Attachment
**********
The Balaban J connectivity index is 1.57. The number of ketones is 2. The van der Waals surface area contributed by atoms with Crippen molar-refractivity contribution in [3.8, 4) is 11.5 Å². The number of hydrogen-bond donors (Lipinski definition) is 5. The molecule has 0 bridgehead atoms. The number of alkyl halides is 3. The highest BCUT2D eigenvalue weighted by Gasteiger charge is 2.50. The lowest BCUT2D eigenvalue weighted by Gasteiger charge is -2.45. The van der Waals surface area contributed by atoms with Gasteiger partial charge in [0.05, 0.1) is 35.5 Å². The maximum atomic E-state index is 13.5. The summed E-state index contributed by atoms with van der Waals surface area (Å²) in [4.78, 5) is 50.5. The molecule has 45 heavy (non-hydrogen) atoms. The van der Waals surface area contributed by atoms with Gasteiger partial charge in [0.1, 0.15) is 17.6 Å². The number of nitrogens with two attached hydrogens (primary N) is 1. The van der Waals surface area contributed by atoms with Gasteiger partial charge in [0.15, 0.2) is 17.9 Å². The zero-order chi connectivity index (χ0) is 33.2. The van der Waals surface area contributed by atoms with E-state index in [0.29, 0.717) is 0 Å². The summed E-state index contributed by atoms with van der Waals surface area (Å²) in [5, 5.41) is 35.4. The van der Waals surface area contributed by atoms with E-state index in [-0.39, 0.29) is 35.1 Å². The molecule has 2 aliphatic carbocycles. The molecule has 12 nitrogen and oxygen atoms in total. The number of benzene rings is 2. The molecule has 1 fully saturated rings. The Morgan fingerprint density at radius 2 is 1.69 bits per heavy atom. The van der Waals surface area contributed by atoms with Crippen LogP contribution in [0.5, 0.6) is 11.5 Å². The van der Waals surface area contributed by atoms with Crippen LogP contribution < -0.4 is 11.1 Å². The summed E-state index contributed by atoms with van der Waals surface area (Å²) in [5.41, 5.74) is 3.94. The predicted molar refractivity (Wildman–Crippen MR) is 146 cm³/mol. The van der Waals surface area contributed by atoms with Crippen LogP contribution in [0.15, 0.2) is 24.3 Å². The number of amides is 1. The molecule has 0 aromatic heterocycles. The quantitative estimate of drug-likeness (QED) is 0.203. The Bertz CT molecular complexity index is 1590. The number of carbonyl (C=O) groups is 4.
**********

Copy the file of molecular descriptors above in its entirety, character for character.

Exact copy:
The Balaban J connectivity index is 1.57. The number of ketones is 2. The van der Waals surface area contributed by atoms with Crippen molar-refractivity contribution in [3.8, 4) is 11.5 Å². The number of hydrogen-bond donors (Lipinski definition) is 5. The molecule has 0 bridgehead atoms. The number of alkyl halides is 3. The highest BCUT2D eigenvalue weighted by Gasteiger charge is 2.50. The lowest BCUT2D eigenvalue weighted by Gasteiger charge is -2.45. The van der Waals surface area contributed by atoms with Gasteiger partial charge in [0.05, 0.1) is 35.5 Å². The maximum atomic E-state index is 13.5. The summed E-state index contributed by atoms with van der Waals surface area (Å²) in [4.78, 5) is 50.5. The molecule has 45 heavy (non-hydrogen) atoms. The van der Waals surface area contributed by atoms with Gasteiger partial charge in [0.1, 0.15) is 17.6 Å². The number of nitrogens with two attached hydrogens (primary N) is 1. The van der Waals surface area contributed by atoms with Gasteiger partial charge in [0.15, 0.2) is 17.9 Å². The zero-order chi connectivity index (χ0) is 33.2. The van der Waals surface area contributed by atoms with E-state index in [0.29, 0.717) is 0 Å². The summed E-state index contributed by atoms with van der Waals surface area (Å²) in [5, 5.41) is 35.4. The van der Waals surface area contributed by atoms with E-state index in [-0.39, 0.29) is 35.1 Å². The molecule has 2 aliphatic carbocycles. The molecule has 12 nitrogen and oxygen atoms in total. The number of benzene rings is 2. The molecule has 1 fully saturated rings. The Morgan fingerprint density at radius 2 is 1.69 bits per heavy atom. The van der Waals surface area contributed by atoms with Crippen LogP contribution in [0.5, 0.6) is 11.5 Å². The van der Waals surface area contributed by atoms with Crippen LogP contribution < -0.4 is 11.1 Å². The summed E-state index contributed by atoms with van der Waals surface area (Å²) in [5.41, 5.74) is 3.94. The predicted molar refractivity (Wildman–Crippen MR) is 146 cm³/mol. The van der Waals surface area contributed by atoms with Crippen LogP contribution in [0.15, 0.2) is 24.3 Å². The number of amides is 1. The molecule has 0 aromatic heterocycles. The quantitative estimate of drug-likeness (QED) is 0.203. The Bertz CT molecular complexity index is 1590. The number of carbonyl (C=O) groups is 4.